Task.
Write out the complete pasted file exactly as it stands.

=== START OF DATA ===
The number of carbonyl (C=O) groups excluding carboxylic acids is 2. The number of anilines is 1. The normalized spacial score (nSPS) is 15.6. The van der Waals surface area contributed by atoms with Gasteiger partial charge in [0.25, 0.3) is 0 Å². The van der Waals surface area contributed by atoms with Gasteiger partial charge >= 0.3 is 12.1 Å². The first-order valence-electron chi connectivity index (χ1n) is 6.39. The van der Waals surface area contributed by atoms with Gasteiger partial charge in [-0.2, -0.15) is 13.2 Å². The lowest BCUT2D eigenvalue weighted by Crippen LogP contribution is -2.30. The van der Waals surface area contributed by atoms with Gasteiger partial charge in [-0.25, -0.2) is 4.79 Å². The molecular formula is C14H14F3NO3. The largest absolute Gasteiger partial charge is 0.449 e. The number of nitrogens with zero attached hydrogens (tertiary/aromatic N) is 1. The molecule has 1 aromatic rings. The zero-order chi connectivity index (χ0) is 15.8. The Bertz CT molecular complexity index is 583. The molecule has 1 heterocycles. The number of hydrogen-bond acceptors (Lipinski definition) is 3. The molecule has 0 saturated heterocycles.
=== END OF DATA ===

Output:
The number of carbonyl (C=O) groups excluding carboxylic acids is 2. The number of anilines is 1. The normalized spacial score (nSPS) is 15.6. The van der Waals surface area contributed by atoms with Gasteiger partial charge in [0.25, 0.3) is 0 Å². The van der Waals surface area contributed by atoms with Gasteiger partial charge >= 0.3 is 12.1 Å². The first-order valence-electron chi connectivity index (χ1n) is 6.39. The van der Waals surface area contributed by atoms with Gasteiger partial charge in [-0.2, -0.15) is 13.2 Å². The lowest BCUT2D eigenvalue weighted by Crippen LogP contribution is -2.30. The van der Waals surface area contributed by atoms with Gasteiger partial charge in [-0.25, -0.2) is 4.79 Å². The molecular formula is C14H14F3NO3. The largest absolute Gasteiger partial charge is 0.449 e. The number of nitrogens with zero attached hydrogens (tertiary/aromatic N) is 1. The molecule has 1 aromatic rings. The zero-order chi connectivity index (χ0) is 15.8. The Bertz CT molecular complexity index is 583. The molecule has 1 heterocycles. The number of hydrogen-bond acceptors (Lipinski definition) is 3. The molecule has 0 saturated heterocycles.